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Thursday, March 13, 2008

Socialist 500L

Ukrayinska Pravda grills the transportation habits of Yosyp Vinsky, a former member of the Socialist Party and current Minister of Transport.

As shown in the picture, Mr. Vinsky was recently sighted exiting a Mercedes S500L 4Matic. Further investigation revealed that the car belongs to SMAP, a state-owned company controlled by the Ministry of Transport (MoT), and carries a price tag of 1,167,000 hryvnias ($231,090).

That’s a tad too bourgeois, considering the manifesto with which the Tymoshenko Cabinet graced the airwaves a month and a half ago:

As long as there are poor people in Ukraine, Cabinet members will not be buying such expensive cars. If you look at the French government, they don’t ride in S-Class there. Even in America you won’t see such things. And here it’s as if we’re the richest country.

The promise boiled down to a price cap of $100,000 on cars purchased for Cabinet members. Technically, the car was not procured for the MoT. Still, it does give the impression that some Cabinet folks are too cool to observe the $100,000 rule.

When questioned about the story, Vinsky casually replied: “I don’t know what car I ride in. I just use what they gave me.”

That’s no accident. In Ukraine, $ocialists and civil $erpents spend tons of money without noticing it.

Take Vinsky’s former colleague and MoT predecessor Mykola Rudkovsky, whose embezzlement case is pending investigation. And don’t forget former Naftogaz chairman Oleksiy Ivchenko, another S500 Mercedes lover bankrolled by taxpayers’ money, whose love of luxury sparked a scandal that cost him his job.

It remains to be seen whether the stink will sink the king this time.



Anonymous said...

From an article [] in last year's Toronto Star newspaper:

"In [Canadian] Prime Minister Stephen Harper's government, 26 cabinet ministers and six ministers of state (junior ministers) have a car and driver – a total of 32. The maximum price for a cabinet minister's car is $32,400; lesser officials' cars can cost up to $27,000.

The government also provides 54 deputy ministers with vehicles. Some, but not all, have chauffeurs.

The drivers are paid between $43,826 and $47,447 a year, not including overtime. Many drivers, however, have other duties as part of their job."

Anonymous said...

UA Moloda picked up the story.


Taras said...

Thank you for the link!

I wish we had those Canadian price caps. Maybe then Ukraine wouldn’t be such a poor country.

Luida, even though Vinsky has reverted to using his old S350, neither he nor PM Tymoshenko has apologized for breaking the self-extolled $100,000 rule. Talk about “spravedlyvist peregmogla.”

Anonymous said...

Unian has pics from the protest regarding the building site.

In regards to matters what would make a difference? protests don't, news stories don't (politicians don't seem to have any shame), so what in your opinion has worked or would work?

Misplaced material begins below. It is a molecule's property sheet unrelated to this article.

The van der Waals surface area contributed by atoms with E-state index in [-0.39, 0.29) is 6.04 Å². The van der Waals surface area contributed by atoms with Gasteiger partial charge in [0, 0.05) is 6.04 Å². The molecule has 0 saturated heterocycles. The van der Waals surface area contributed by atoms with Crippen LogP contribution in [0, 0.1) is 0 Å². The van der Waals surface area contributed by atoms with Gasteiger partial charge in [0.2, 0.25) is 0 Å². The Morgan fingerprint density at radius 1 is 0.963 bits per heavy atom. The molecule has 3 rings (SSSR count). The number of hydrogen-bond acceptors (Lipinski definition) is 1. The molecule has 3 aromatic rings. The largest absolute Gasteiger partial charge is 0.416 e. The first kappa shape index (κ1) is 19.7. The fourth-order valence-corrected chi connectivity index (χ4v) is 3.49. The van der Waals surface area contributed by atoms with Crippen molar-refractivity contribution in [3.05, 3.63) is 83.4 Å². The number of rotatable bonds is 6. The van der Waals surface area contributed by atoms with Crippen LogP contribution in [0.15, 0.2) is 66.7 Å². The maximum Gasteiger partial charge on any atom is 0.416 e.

Anonymous said...

Regarding the demonstration - headlines

Police beat up demonstrators in Kyiv

Police: Demonstrators beat themselves up


Anonymous said...

And UNIAN translated the articles into english.

The pressure seems to be getting to people about having an "independent media".
Story about another journalist who ended up in the hospital.


and btw it is the media's fault that preparations for Euro 2012 are not going so smoothly (had me saying wtf?)
"UEFA officials have expressed worries Ukraine is moving too slowly to prepare for the event, in part because of sometimes hostile relations between Ukrainian football officials, and the independent media."

Taras said...

Thank you so much for all these links, Luida!

To be effective, the protests have to be massive. Unfortunately, most of the anti-construction protests here in Kyiv draw a few hundred people at most. Here’s a small video of that "anthrax house" protest.

The beating of a photographer by the stadium director sends another disturbing message about Ukraine’s Euro 2012 preparations — and about the "Donetsk dimension" specifically. (Watch both sides of the story.)

While most of the disturbing messages so far have related to lackadaisical event planning, this one gives a slice of Ukrainian democracy.

If things keep going this way, Ukraine risks losing her Euro 2012 hosting privileges.

Anonymous said...

Thanks for the video link but honestly who is going to believe the stadium director esp. with all the "not allowed" that he kept repeating. Because in Ukraine when someone says that something is "not allowed" they expect to be obeyed. The chances of the 2012 being taken away from Ukraine or move of venue from Lviv to Odessa has more to do with the work/non-work of local and government officials (PoR should get the biggest blame for 9 months of nothing while in government)
than it has anything to do with media relations but I smell a convenient scapegoat in case events take a turn for the worse with UEFA.

Taras said...

Obviously, few people are going to believe the stadium director’s side of the story, now that Shakhtar’s chairman has already called the photographer twice, offering apologies and financial support.

If that’s not crisis management at work, then what is?

After all, had the story escalated, winding up in the EU media’s crosshairs, it would have resulted in a public relations disaster both for Shakhtar and for its IPO-bound chairman.

And in the event Ukraine loses the Euro 2012 hosting rights, the country’s investment outlook will be reduced to scrap.